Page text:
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Honest answers, good guys and other random thoughts

By Shane Sharp, Contributor

CHARLOTTE, N.C. - Random thoughts while waiting for Annika Sorenstam's real score at Colonial.

I spent the last week talking to golf course directors, resort general managers, and state and local tourism officials across the U.S. about the impending war with Iraq. I received two types of responses when I asked about the potential impact on the golf and travel industry: honest ones and public relations drivel.

No surprise there. The big shocker was the origin of the honest answers. Arizona and Florida rely on tourism like Adam Sandler relies on bad humor being the opiate of the masses. But tourism spokespersons from both states didn't pull any punches when asked point blank if war would ravish their golf and travel industries.

The general take from Florida: The war, no matter how long it lasts, will be devastating during the first couple months. But we aren't going cry on our Grouper sandwiches while our fairways and amusement parks sit empty. We are going to drop all guises and compete on price. We are going to promote the heck out of intrastate travel. We will survive.

The general take from Arizona: Our golf industry stomached a 50 percent decrease in business following 9-11 and it could be years before our group sales return to late 1990s levels. For now, we'll suck it up and rely on our solid local base and just forget about any international business. We will ban together to stretch cooperative advertising dollars. We will survive.

The key to sustaining the golf and travel industry amid war and a beaten down economy will be a sober recognition among golf destinations that they are going to have to change the way they package, market and price their product. From the looks of it, the biz is in good hands.

Leonard is one of Tour's good guys

A non-travel related item, but I have to get something off my chest. Justin Leonard won the Honda Classic last week in true Leonard fashion - by coming from behind. Leonard has a new swing, a new wife, a new dog and generally speaking, a new life.

Now it is time he gets a new reputation - one that is accurate. Because he wears his hat down to his eyes and rarely chats up galleries, the 30-year-old Texas native is often perceived as aloof and arrogant. Nothing could be further from the truth. I have had occasion to interview him a couple times over the years, but one experience stands out in my mind.

It was at the 1998 Tucson Open where I was a member of the gallery and not the working media. I was following Leonard and David Duval's group on Saturday, mainly because it was the highest profile pairing in the field. The ice-cold Michelobs I had pilfered from one of the hospitality tents finally caught up to me so I stopped at a series of port-o-johns at the turn.

Leonard had the same idea (sans the beer influence), as he strode in behind me. While we were waiting for the first available john, I looked at him and asked, "So which group are you following?" His face went stop sign red. When I broke out in a smile, Leonard let out a sigh of relief followed by a hearty laugh.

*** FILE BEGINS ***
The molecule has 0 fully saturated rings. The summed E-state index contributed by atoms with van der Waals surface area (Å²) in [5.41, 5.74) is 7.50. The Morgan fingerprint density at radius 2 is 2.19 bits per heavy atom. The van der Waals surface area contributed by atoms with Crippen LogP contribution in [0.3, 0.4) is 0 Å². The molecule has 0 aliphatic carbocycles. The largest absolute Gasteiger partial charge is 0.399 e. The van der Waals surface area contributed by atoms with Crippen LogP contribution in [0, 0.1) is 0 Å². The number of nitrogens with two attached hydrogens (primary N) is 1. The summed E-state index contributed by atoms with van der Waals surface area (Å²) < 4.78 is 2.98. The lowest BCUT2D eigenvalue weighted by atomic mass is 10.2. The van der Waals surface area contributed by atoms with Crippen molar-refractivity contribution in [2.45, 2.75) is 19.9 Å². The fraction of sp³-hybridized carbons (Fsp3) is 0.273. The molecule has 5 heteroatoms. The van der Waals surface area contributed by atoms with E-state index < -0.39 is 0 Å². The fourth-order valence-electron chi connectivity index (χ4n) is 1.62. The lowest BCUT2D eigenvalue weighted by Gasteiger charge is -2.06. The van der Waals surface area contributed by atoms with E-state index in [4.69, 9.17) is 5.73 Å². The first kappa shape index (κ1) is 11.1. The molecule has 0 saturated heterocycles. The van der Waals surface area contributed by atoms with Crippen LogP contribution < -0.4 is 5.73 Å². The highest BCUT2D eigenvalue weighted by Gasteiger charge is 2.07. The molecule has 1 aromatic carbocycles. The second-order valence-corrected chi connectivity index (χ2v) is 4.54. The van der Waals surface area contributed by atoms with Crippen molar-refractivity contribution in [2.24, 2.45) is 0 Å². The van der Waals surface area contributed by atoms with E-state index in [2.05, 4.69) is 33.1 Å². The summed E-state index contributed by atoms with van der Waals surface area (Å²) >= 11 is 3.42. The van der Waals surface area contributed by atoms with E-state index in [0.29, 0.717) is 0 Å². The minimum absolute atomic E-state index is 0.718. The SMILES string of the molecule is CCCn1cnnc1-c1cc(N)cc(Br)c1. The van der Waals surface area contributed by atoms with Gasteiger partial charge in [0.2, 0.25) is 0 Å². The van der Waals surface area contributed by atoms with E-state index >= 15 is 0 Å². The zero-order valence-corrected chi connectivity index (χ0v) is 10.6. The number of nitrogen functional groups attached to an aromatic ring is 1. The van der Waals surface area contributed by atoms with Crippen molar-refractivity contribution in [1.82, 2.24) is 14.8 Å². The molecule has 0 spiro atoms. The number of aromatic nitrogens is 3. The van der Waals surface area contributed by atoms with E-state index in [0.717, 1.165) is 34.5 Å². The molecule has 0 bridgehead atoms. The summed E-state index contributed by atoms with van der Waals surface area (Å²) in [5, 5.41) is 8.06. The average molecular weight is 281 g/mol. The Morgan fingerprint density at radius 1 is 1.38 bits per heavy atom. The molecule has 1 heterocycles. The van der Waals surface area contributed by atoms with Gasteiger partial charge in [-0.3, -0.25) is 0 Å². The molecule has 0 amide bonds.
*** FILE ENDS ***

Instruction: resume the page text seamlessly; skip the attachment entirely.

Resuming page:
Just then the door on the closest john opened and an elderly woman appeared in the doorway. She seemed to have some issues making the step down. Both Leonard and I walked over and offered to help, but she was on her way the time we got there. Leonard gestured to me to go first, because I had been waiting longer. I said, "Thanks, but you have a tee box to get to."

Five holes later, the need hit again. This time, no Leonard. However, as I was opened the door to the john, I felt a hand smack down on my shoulder and pull me back. It was Duval, and he muttered something about official Tour business. Jerk.

That afternoon when his round was over, I spotted Leonard walking into the restaurant at the Tucson Omni National Resort to grab a bite. I caught up with him and congratulated him on a well-played round. He said thanks and asked me if everything had come out all right at the turn. We both had a good laugh.

Duval went on to win the Tucson Open that year, but Leonard went on to win the vaunted Players Championship. Nice guys don't have to finish last, and it says here that Leonard has a shot to win two to three more times this year, including bagging his second major.

Hootie and Martha overshadow a great golf tradition

Poor Georgia. First, its venerable major becomes a proving ground for women' s lib, the Clan and any other group with the protest bug. Then the governor publicly contemplates returning the Confederate flag to the state flag (hey, didn't they host the multi-cultured Olympic games here?) And if that wasn't enough, there's the whole University of Georgia/Jim Harrick college basketball scandal thing.

But let's not forget, there's also Bobby Jones, Gene Sarazen, Reynolds Plantation, White Columns, East Lake, the Golden Isles and Chateau Elan. There's good food, good people, fond memories of the game's past and great golf. So to borrow a line from Grammy award-winning crooner John Mayer, "Why Georgia, Why?"

Shane SharpShane Sharp, Contributor

Shane Sharp is vice president of Buffalo Communications, a golf and lifestyle media agency. He was a writer, senior writer and managing editor of TravelGolf.com from 1997 to 2003.

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